Thanks to Anne Dealy, Director of Education and Public Information at the Geneva Historical Society Geneva, NY, who sent this myth.
A recent study using reenactors showed that wearing corsets laced 3” tighter than natural reduced lung capacity by 2% to 29%. Some wearers felt short of breath but were easily relieved with rest. The conclusion: “Reports of corseted women fainting are likely to have been accurate,” especially during physical activity such as dancing. (See the excellent book, The Corset: A Cultural History, by Valerie Steele, 2003, for more info.)
So now we know that tightly corseted ladies were not faking the fainting spells, at least not all the time. But does it follow that fainting couches were invented and strewn about Victorian houses in case of sudden need?
In a word, no. According to the Oxford English Dictionary, the first known use of the word daybed is 1594, but the actual object dates much earlier. Paging through the Dictionary of English Furniture turned up many, many examples of antique couches and daybeds—most upholstered or caned—from the 1600s forward, proving that this item of furniture was not a Victorian invention. While the term “fainting couch” seems to date from the Victorian era (sadly, there is no listing of it in the OED), the style existed in ancient Roman, Egyptian, and Greek times. (below top Greek, middle Roman, bottom Egyptian) According to historians at the Smithsonian, reclining furniture like these examples originated in the 7th century BC with the Greeks and spread to the Romans. (see http://www.smithsonianmag.com/videos/category/ask-smithsonian/ask-smithsonian-why-did-ancient-greeks-and/)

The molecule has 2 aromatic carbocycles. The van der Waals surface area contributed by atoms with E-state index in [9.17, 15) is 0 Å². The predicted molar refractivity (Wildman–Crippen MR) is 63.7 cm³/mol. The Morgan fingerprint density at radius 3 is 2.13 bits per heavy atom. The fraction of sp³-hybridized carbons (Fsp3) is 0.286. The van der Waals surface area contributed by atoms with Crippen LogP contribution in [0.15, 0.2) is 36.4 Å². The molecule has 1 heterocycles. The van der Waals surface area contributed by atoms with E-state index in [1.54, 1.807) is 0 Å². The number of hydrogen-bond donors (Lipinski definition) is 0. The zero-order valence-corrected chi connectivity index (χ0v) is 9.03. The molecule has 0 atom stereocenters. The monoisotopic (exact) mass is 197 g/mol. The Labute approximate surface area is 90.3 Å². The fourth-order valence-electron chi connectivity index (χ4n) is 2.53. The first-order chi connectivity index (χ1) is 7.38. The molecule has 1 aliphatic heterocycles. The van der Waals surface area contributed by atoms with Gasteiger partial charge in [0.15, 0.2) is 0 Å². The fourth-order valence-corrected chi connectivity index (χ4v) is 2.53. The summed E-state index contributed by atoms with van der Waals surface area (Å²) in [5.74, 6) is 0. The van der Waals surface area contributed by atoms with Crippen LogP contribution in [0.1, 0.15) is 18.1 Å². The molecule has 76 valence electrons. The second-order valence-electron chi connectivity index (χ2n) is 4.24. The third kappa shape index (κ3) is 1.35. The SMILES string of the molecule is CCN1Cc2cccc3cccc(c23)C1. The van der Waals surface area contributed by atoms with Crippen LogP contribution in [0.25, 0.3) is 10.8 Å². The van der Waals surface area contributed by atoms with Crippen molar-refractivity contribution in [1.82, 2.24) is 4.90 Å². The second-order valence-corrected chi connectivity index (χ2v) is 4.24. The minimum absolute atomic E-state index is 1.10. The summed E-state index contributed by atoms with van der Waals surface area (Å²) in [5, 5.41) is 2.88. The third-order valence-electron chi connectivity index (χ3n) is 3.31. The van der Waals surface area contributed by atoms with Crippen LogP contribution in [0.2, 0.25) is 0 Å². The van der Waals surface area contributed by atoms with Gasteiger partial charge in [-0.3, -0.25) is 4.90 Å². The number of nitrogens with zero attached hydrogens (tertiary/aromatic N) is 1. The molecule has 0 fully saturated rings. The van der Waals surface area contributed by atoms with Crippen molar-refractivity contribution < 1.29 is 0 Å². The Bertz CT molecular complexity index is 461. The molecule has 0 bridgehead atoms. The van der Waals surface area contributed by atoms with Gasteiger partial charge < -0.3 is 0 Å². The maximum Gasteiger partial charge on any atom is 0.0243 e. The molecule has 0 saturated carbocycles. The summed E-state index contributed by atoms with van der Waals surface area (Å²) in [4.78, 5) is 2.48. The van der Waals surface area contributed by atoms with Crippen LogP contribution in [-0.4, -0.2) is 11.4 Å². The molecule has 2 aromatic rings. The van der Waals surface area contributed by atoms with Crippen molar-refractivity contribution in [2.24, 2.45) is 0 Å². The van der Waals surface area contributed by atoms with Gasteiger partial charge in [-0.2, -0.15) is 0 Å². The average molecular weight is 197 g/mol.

Since the Victorians were fond of reviving historical styles—think Greek Revival, Egyptian Revival, etc.—the adaptation of those early pieces to current use was a fashion statement as much as a useful piece of furniture. As such, they probably would have been found in the most fashionable rooms of the house, like the parlor.